Book review: Kara Swisher’s big tech tell-all feels dated and out of touch


Burn Book: A Tech Love Story

By Kara Swisher
Non-fiction/Piatkus/Paperback/297 pages/$33.84/Amazon SG (
2 stars

Unfortunately, there is not much in pioneer Internet journalist Kara Swisher’s supposed tell-all that is revelatory.

Big tech is dominated by white, wealthy men divorced from reality, eager to “move fast and break things”. Check.

Governments have been too slow to regulate because they have for so long underestimated new media – surely, at this point a pedestrian conclusion.

Artificial intelligence is the next frontier and it “will eventually plough over us like a highway construction machine rolling over an anthill”. This is a warning so belated it has become mainstream, with OpenAI chief executive officer Sam Altman removed and then reinstated again in 2023 for this reason.

For someone with Swisher’s access – on, or used to be on, texting terms with honchos like Elon Musk and Mark Zuckerberg – Burn Book is a victim of its own promise.

Swisher, once an influential voice in the industry, presents persuasive, but by-now obvious arguments. Still believing that, at 61, she is as much a maverick as she was when she was younger, she betrays an ignorance of the shift in zeitgeist that has occurred around the last five years.

No longer one of rose-tinted enthusiasm, even the most casual observer’s default habitus is now sober cynicism. The trailblazing Swisher is late to her own party. One wishes she could have published this 10 years ago, before the Cambridge Analytica scandal and before the United States tech hearings.

TikTok barely gets a mention, and she offers barely any specifics for change except to call on tech leaders to do better, an especially underwhelming conclusion for a final chapter titled “Come With Me If You Want To Live”.

To be fair, Swisher once occupied a truly fringe position of loving the Internet.

In 1994, when most of her colleagues at The Washington Post were vying to cover the more careerist political track, her prescience led her to choose to cover modems and servers full-time, after downloading a Calvin & Hobbes cartoon collection and instinctively understanding that “everything that can be digitised will be digitised”.

Less interested in the nuts and bolts of computers than the upstart princes of Silicon Valley, she uprooted her life to San Francisco, penning a weekly column called Boom Town for The Wall Street Journal. She also co-founded the influential All Things Digital conference, which achieved the historic feat of getting Bill Gates and Steve Jobs to sit together for a joint interview.

Her extensive contacts meant her scoops came fast and frequently, published on a daily blog called Former chief operating officer of Facebook Sheryl Sandberg says people would joke “I hope Kara never sees this” when they wrote memos, and more than one executive learnt that they were getting hired or fired from her reports.

But the focus of Burn Book is stubbornly not on her journalistic prowess. Rather, for marketability, she has focused more on her interactions – often superficial – with the larger-than-life founders of Google, YouTube, Facebook, Amazon, Uber and other by-now toxically familiar platform names.

She is on a first-name basis with them, but ultimately not that close – or if she is, there is a lot more she is not letting on. No stories she relates are nearly salacious enough to warrant wading through the dry and mostly straightforward relating of big tech’s nascent history.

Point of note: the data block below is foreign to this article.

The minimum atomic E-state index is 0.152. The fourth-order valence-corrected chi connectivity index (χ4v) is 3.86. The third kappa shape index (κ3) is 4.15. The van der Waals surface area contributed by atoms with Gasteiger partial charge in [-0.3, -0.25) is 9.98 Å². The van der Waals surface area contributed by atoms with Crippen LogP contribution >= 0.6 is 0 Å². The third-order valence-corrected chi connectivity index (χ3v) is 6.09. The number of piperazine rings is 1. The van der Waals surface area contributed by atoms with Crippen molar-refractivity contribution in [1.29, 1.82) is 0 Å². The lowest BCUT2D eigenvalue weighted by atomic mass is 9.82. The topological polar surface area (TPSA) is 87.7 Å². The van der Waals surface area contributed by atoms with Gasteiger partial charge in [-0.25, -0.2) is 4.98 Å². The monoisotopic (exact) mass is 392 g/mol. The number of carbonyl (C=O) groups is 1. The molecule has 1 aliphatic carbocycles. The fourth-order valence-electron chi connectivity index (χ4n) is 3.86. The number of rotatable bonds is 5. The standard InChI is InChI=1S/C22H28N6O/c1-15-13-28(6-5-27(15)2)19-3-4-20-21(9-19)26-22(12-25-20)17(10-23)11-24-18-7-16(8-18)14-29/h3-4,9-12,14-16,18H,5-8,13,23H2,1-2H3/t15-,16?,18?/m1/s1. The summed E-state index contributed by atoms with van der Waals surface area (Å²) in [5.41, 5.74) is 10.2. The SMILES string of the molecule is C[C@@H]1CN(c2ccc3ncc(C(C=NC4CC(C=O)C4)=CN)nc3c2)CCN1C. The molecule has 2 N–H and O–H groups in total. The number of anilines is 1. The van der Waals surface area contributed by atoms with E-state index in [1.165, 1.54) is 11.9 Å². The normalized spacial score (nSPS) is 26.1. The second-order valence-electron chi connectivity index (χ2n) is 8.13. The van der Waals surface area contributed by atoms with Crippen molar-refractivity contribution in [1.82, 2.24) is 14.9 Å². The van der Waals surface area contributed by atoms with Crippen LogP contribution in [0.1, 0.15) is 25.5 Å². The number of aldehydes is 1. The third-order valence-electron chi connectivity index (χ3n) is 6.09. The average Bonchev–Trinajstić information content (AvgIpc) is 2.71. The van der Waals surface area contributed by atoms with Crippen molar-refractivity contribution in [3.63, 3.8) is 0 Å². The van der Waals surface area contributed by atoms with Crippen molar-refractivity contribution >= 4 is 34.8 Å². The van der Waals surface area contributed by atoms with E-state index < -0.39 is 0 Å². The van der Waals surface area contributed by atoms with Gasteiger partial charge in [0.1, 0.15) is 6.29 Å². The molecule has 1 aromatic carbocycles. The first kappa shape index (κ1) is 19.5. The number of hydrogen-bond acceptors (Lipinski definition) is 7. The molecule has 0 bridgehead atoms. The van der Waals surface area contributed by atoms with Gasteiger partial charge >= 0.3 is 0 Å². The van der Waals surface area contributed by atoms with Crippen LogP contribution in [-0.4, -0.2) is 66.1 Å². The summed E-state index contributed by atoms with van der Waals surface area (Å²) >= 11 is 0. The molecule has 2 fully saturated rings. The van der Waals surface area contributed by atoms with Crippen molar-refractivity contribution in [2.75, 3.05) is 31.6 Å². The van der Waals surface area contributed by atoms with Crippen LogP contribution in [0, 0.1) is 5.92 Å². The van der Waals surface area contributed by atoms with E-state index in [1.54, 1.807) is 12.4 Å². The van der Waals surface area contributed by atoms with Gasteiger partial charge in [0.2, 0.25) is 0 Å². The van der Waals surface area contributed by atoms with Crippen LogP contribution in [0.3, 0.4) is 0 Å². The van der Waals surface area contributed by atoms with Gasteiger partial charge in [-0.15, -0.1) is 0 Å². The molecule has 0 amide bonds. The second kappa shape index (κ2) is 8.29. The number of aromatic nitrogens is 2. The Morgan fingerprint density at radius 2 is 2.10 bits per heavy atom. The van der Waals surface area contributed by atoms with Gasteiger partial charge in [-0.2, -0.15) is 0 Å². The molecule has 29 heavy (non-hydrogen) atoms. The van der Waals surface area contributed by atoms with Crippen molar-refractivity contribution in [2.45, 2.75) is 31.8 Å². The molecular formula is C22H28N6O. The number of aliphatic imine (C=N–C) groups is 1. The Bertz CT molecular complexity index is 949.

Among supposedly big reveals: Zuckerberg, in his live interview with Swisher, was publicly “melting”, and at her suggestion, removed his hoodie on stage to calm down. Musk once texted her “You’re an a**hole” for Musk reasons. An Uber investor had a live reindeer greet guests in his front yard – a chance for Swisher to note that it was female and gesture at the industry’s rampant sexism.

The tales are too tame to shock, especially when one knows there must be so much more indecent, childish behaviour, given daily voice by Musk on X (formerly Twitter). There is, though, an excellent comparison of the differing dispositions of the suave Jobs and the more socially inept Gates.

“If both died on the same day, one observer told me, Gates’ obituary would begin by noting that he was ‘the world’s richest man’ while Jobs’ would begin with the words ‘tech’s greatest visionary’,” she writes. The machinations to get the frenemies on stage at her conference, and a snide jibe Jobs made at Gates right before that – these threatened to derail the process pass for the most interesting behind-the-scenes element of the book.

Perhaps ironically, it is the early days of Swisher as a journalist (before she turned “reportrepreneur”), bristling against unsympathetic and obnoxious editors, that feel the most alive.

A combative and decidedly undiplomatic character, she had no qualms about telling former publisher of The Washington Post Don Graham that old media would be wiped out and regretting that she had not told her boss John McLaughlin that she wished he were dead before he soon keeled over.

Swisher takes the chance to settle a few other cheap scores, but there is a lot of cantankerous talk with no insight. Her actual reporting work may have had the first mover advantage, but Burn Book is a casualty of the 24/7 digital news cycle that she is so proud of, rendered obsolete before it hits the presses. 

If you like this, read: The Times: How The Newspaper Of Record Survived Scandal, Scorn, And The Transformation Of Journalism by Adam Nagourney (Crown, 2023, $51.78, Amazon SG, go to The story of The New York Times, told from 300 interviews and years of archival research by a veteran political reporter.

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